New models - Mercedes-Benz - E-class - sedan range
AIMS: Mercedes lifts E-class efficiency
Benz cuts E-class diesel thirst by up to 16 per cent with new auto and idle-stop
4 Jul 2011
MERCEDES-Benz has trimmed the fuel consumption of its E-class four-cylinder BlueEfficiency sedan models by up to 16 per cent by upgrading to a new seven-speed automatic transmission and introducing idle-stop in a powertrain update.
Announced at the Australian International Motor Show in Melbourne, the changes bring the E-class into line with the newly released C-class powertrains, but also result in a lift in prices on some models to cover the cost of the slicker shifter – replacing the current five-speeder – and other tweaks.
The most efficient E-class, the 2.2-litre 150kW diesel E250 CDI BlueEfficiency, now gets a claimed combined fuel economy rating of 5.1 litres per 100km, down from 5.9L/100km.
This pips the best BMW 5 Series fuel performance, 5.2L/100km by the 520d with its eight-speed auto, while also beating the majority of Australia’s most fuel-efficient petrol light cars, such as the Holden Barina Spark (5.6L/100km) and Toyota Yaris (6.0L/100km).
Mercedes’ entry-level E-class diesel, the 125kW E220 CDI BlueEfficiency, also gets a reduced thirst, now achieving 5.2L/100km – an improvement of 0.7L/100km over the superseded powertrain.
Both of these engines get idle-stop, along with other fuel-saving technologies such as a self-regulating turbo compressor and optimised oil pressure control and engine belt drive.
The entry-level four-cylinder petrol E-class, the 1.8-litre E250 BlueEfficiency, also benefits from the new seven-speeder, cutting the combined fuel consumption by five per cent to 7.2L/100km (previously 7.3L/100km).
Mercedes-Benz claims the new transmission – 7G-Tronic Plus – is not only more efficient, partly due to low-viscosity transmission oil and low friction bearings and seals, but also smoother.
The only other changes to these three models are a new steering column-mounted transmission selector and gear-change paddles, and a full-colour LCD display in the instrument cluster capable of showing three-dimensional graphics.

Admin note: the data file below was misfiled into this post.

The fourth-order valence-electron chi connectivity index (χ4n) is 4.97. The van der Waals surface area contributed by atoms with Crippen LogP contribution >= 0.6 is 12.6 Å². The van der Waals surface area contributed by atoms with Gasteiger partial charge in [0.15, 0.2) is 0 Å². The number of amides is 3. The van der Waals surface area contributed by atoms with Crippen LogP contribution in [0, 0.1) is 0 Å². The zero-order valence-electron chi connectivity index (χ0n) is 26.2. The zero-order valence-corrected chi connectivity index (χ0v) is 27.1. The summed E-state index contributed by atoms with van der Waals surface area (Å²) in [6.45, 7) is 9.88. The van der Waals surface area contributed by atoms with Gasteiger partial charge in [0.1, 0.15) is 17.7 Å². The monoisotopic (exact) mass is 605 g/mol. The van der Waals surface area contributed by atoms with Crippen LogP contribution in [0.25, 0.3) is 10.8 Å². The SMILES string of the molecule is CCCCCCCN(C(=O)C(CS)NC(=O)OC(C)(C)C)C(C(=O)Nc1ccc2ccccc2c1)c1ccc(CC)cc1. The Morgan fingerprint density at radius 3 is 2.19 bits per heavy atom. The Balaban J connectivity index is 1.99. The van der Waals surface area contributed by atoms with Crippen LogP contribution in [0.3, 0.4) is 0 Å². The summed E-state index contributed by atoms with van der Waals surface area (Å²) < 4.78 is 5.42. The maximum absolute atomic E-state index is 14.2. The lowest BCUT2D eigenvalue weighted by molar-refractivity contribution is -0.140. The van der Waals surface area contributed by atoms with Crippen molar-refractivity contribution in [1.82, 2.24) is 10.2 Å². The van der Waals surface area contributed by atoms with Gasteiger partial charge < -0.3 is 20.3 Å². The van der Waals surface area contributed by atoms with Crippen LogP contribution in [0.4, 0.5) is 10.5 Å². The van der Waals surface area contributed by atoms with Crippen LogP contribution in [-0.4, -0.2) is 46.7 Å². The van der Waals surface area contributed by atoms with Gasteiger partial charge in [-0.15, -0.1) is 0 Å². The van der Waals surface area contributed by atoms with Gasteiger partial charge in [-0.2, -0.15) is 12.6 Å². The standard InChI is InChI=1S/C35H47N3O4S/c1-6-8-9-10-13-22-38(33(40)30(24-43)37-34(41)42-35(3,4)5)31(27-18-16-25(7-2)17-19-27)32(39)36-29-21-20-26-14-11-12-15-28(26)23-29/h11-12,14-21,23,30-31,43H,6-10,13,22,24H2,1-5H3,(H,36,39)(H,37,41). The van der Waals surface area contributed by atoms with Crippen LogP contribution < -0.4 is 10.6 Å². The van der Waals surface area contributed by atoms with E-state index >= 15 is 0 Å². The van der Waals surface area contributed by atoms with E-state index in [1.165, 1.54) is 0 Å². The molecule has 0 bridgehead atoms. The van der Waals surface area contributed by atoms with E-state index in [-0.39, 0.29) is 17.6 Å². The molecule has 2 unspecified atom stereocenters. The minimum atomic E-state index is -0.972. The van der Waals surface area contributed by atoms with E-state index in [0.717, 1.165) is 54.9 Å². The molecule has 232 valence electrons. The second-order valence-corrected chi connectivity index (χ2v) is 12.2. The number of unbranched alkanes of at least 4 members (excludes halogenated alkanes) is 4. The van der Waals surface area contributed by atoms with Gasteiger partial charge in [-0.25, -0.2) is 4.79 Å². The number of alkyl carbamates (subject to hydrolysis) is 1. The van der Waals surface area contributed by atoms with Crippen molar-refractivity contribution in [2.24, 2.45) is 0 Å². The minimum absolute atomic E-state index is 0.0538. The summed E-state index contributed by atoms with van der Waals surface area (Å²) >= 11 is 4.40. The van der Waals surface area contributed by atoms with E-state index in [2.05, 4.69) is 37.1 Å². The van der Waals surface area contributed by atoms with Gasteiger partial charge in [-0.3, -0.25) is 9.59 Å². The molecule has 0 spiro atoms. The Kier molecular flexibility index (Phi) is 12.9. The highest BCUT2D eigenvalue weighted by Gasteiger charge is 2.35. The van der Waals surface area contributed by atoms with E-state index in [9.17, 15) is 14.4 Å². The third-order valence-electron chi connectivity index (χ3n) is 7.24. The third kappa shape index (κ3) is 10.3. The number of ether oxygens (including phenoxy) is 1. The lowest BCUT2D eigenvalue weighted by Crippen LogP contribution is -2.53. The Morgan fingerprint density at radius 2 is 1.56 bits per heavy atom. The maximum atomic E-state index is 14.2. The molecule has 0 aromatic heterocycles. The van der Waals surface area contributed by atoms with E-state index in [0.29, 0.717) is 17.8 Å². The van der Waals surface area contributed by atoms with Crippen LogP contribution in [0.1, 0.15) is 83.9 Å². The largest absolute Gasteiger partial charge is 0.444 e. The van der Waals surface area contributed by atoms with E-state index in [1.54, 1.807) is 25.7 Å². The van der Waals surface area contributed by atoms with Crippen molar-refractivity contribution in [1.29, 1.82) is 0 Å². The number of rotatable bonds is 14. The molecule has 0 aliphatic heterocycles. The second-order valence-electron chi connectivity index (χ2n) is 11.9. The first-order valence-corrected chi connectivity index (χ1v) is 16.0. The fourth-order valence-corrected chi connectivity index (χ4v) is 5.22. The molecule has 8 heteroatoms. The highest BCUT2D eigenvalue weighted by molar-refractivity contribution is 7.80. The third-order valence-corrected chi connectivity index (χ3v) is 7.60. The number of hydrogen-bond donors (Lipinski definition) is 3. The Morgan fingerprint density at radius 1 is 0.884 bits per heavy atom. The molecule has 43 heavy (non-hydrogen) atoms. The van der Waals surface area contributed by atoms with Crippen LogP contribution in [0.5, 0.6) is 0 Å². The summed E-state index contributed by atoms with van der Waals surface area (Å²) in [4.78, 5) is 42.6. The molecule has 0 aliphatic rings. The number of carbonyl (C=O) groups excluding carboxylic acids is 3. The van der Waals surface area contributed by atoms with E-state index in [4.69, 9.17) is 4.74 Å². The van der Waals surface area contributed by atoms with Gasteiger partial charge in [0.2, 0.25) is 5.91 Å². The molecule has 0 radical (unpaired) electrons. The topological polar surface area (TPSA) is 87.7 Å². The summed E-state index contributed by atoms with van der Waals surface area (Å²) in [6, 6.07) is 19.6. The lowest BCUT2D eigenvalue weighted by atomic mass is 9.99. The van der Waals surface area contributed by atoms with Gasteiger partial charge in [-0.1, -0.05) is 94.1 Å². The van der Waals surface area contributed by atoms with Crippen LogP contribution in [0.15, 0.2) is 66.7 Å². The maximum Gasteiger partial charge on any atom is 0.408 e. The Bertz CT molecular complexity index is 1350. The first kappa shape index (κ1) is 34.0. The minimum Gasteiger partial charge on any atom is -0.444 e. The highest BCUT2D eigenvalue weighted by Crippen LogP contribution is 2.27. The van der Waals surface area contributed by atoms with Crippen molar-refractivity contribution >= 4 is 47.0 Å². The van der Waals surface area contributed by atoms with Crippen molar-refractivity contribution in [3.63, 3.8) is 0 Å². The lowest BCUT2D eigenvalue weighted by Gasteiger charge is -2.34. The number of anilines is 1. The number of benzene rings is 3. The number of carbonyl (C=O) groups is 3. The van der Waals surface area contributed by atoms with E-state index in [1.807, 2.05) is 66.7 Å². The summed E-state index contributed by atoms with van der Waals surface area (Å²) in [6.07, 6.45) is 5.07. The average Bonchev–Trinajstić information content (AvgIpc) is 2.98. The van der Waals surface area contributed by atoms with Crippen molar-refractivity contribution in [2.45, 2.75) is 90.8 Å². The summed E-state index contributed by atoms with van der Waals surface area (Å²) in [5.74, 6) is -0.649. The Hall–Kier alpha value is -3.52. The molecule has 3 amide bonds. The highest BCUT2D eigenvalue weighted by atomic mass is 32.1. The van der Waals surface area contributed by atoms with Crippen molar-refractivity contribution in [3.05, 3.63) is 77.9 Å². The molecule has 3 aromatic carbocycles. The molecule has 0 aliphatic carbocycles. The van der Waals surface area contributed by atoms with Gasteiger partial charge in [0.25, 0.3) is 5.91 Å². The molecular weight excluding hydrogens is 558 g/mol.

All four-cylinder power and torque outputs remain the same at 125kW/400Nm for the E220 CDI, 150kW/500Nm for the E250 CDI and 150kW/310Nm for the E250.
The price of the E220 CDI goes up from $83,300 to $84,800, while the E250 CDI rises from $89,400 to $101,005. The petrol E250 climbs from $95,300 to $97,780.
New V6 and V8 powertrains are also in the pipeline for the E-class in September.
Also at the motor show, Mercedes showed a special-build CLS 63 AMG, loaded with more than $50,000 of options that lift the potential price to about $330,000 (plus on-roads).
Cloaked in stunning Designo red paint – about $30,000, if you can convince Benz to do one for you – and carbon-fibre exterior trim – another $10,800 – the one-off car is representative of what cashed-up Benz buyers can achieve with the long options list of the new second-generation CLS four-door ‘coupe’ that is making its public debut at the show.
Among the other extras applied to the CLS 63 AMG – which has a standard list price of $263,500 – are the extra-oomph AMG Performance Package ($17,900), carbon-fibre interior trim ($6900), Night View Assist Plus safety device ($3500), special 19-inch forged alloy wheels (price unknown) and tyre-pressure monitoring ($850).
Other Benz models getting their first Australian show airing in Melbourne are the C-class coupe – including the 63 AMG version – and new third-generation SLK roadster that arrives in Australian showrooms in August with a starting price lopped by $10,000.
The Road to Recovery podcast series
All new models
Motor industry news